Open Access Open Badges Research article

Physical growth during the first year of life. A longitudinal study in rural and urban areas of Hanoi, Vietnam

Huong Thu Nguyen12*, Bo Eriksson2, Liem Thanh Nguyen1, Chuc Thi Kim Nguyen3, Max Petzold24, Göran Bondjers4 and Henry Ascher2

Author Affiliations

1 Research Institute for Child Health, National Hospital of Pediatrics, 18/879 La Thanh Road, Dong Da district, Hanoi, Vietnam

2 Nordic School of Public Health, PO Box 12133, SE-402 42 Gothenburg, Sweden

3 Family Medicine Department, Hanoi Medical University, No.1 Ton That Tung Street, Hanoi, Vietnam

4 Sahlgrenska Academy, University of Gothenburg, PO Box 440, SE-405 30 Gothenburg, Sweden

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BMC Pediatrics 2012, 12:26  doi:10.1186/1471-2431-12-26

Published: 12 March 2012



Good infant growth is important for future health. Assessing growth is common in pediatric care all over the world, both at the population and individual level. There are few studies of birth weight and growth studies comparing urban and rural communities in Vietnam. The first aim is to describe and compare the birth weight distributions and physical growth (weight and length) of children during their first year in one rural and one urban area of Hanoi Vietnam. The second aim is to study associations between the anthropometric outcomes and indicators of the economic and educational situations.


Totally 1,466 children, born from 1st March, 2009 to June 2010, were followed monthly from birth to 12 months of age in two Health and Demographic Surveillance Sites; one rural and one urban. In all, 14,199 measurements each of weight and length were made. Birth weight was recorded separately. Information about demographic conditions, education, occupation and economic conditions of persons and households was obtained from household surveys. Fractional Polynomial models and standard statistical methods were used for description and analysis.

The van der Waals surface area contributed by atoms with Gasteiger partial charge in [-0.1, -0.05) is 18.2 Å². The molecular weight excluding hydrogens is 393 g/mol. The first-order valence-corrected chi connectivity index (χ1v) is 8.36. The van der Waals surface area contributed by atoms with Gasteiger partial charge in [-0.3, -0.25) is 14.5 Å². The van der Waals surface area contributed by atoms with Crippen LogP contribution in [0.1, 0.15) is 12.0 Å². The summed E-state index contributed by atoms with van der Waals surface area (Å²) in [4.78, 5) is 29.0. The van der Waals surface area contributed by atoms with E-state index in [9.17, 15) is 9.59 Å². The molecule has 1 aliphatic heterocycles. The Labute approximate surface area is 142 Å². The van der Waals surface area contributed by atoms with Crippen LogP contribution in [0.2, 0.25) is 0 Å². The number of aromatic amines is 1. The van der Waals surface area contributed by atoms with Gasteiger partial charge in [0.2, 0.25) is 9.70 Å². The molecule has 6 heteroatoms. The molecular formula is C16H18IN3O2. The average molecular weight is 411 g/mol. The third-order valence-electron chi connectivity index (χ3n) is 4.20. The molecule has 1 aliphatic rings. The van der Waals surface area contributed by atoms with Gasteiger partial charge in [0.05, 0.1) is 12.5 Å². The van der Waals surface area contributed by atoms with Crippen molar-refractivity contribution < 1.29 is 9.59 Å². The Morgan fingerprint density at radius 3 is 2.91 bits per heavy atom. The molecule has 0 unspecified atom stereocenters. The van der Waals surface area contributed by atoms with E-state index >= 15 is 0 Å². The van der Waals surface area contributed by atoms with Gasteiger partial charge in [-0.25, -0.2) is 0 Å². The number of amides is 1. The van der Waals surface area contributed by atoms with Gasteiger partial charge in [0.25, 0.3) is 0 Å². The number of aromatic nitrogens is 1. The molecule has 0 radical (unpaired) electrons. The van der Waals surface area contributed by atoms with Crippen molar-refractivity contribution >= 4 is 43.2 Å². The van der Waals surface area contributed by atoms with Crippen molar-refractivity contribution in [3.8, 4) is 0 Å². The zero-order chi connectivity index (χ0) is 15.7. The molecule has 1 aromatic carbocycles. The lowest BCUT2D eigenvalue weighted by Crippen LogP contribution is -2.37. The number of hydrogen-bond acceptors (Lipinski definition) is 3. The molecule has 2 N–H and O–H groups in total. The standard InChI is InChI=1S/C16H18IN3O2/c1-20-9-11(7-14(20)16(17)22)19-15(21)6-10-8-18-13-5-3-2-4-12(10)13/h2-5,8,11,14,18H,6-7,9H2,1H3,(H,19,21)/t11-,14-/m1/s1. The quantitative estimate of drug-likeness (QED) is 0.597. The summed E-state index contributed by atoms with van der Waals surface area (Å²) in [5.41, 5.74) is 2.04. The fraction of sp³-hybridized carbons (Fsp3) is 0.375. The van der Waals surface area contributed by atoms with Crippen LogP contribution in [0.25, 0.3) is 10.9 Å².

Urban infants have higher birth weight and gain weight faster than rural infants. The mean birth weight for urban boys and girls were 3,298 grams and 3,203 grams as compared to 3,105 grams and 3,057 grams for rural children. At 90 days, the urban boys were estimated to be 4.1% heavier than rural boys. This difference increased to 7.2% at 360 days. The corresponding difference for girls was 3.4% and 10.5%. The differences for length were comparatively smaller. Both birth weight and growth were statistically significantly and positively associated with economic conditions and mother education.


Birth weight was lower and the growth, weight and length, considerably slower in the rural area, for boys as well as for girls. The results support the hypothesis that the rather drastic differences in maternal education and economic conditions lead to poor nutrition for mothers and children in turn causing inferior birth weight and growth.